Will The SEC Protect You?

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I was appointed the finance correspondent for Senior Life Advisor, an online magazine for investors near or in retirement.  The articles for Senior Life Advisor were designed to offer actionable information as well as items of interest about economics, investing and personal finance.

It will certainly try.  But the Securities and Exchange Commission is outgunned. In the extreme.  

To get a feel for what the investor protection agency faces consider this: The 2020 SEC budget request was $1.7 billion.  By contrast, in 2018, J.P. Morgan spent $8.8 billion on technology and communications, Morgan Stanley $2 billion and Goldman Sachs $1 billion.  And this doesn’t include mutual fund behemoths like Vanguard and Blackrock with trillions under management plus hedge funds and large global players like Barclays that operate in the United States.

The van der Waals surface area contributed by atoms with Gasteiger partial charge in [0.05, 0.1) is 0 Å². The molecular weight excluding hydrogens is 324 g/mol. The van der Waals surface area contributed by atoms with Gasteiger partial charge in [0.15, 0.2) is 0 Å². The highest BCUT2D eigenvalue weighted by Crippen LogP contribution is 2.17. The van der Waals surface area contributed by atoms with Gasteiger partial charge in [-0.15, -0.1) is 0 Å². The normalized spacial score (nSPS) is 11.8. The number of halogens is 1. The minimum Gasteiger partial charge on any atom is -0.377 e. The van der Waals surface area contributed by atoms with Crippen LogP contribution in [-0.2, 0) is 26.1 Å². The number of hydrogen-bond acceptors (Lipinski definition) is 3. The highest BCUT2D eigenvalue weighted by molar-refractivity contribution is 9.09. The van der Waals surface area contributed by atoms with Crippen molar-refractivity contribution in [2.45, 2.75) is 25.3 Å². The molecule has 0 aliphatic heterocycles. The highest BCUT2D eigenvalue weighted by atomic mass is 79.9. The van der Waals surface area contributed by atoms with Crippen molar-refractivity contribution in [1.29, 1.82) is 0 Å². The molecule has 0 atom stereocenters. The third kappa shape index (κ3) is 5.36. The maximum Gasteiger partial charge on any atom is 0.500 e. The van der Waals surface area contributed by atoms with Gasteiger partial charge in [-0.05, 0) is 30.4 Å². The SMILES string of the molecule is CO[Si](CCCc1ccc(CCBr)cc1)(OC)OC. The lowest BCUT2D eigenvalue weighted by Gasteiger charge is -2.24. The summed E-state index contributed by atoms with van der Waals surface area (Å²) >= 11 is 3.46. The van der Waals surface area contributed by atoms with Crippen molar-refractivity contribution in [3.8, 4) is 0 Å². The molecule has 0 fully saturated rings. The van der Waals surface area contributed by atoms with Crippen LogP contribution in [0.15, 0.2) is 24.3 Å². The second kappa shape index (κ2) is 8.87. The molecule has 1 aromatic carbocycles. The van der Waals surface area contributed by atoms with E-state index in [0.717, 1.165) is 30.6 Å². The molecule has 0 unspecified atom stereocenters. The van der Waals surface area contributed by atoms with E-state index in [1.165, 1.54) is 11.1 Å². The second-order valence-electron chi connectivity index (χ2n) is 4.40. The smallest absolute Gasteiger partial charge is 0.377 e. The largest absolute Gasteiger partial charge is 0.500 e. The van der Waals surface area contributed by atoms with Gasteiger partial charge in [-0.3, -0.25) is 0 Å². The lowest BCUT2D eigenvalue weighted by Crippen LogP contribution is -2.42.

Money spent on technology is used to develop exotic new products and move information in ways and at speeds the SEC is challenged to understand much less regulate.  It’s not because they don’t want to, and not because their people aren’t smart, but because of mismatched resources.  If you believe you are protected by the SEC, that’s a fair notion, but better to operate as if you weren’t.  

Sources:

MS: https://www.sec.gov/Archives/edgar/data/895421/000119312519051943/d707577d10k.htm#rom707577_26

GS: https://www.sec.gov/Archives/edgar/data/886982/000119312519050198/d669877d10k.htm#toc669877_48

JPM: https://www.sec.gov/ix?doc=/Archives/edgar/data/19617/000001961719000054/corp10k2018.htm#s0CB7F24D70885108965468B0F7390AE2

SEC Budget: https://www.sec.gov/files/secfy20congbudgjust_0.pdf#page=17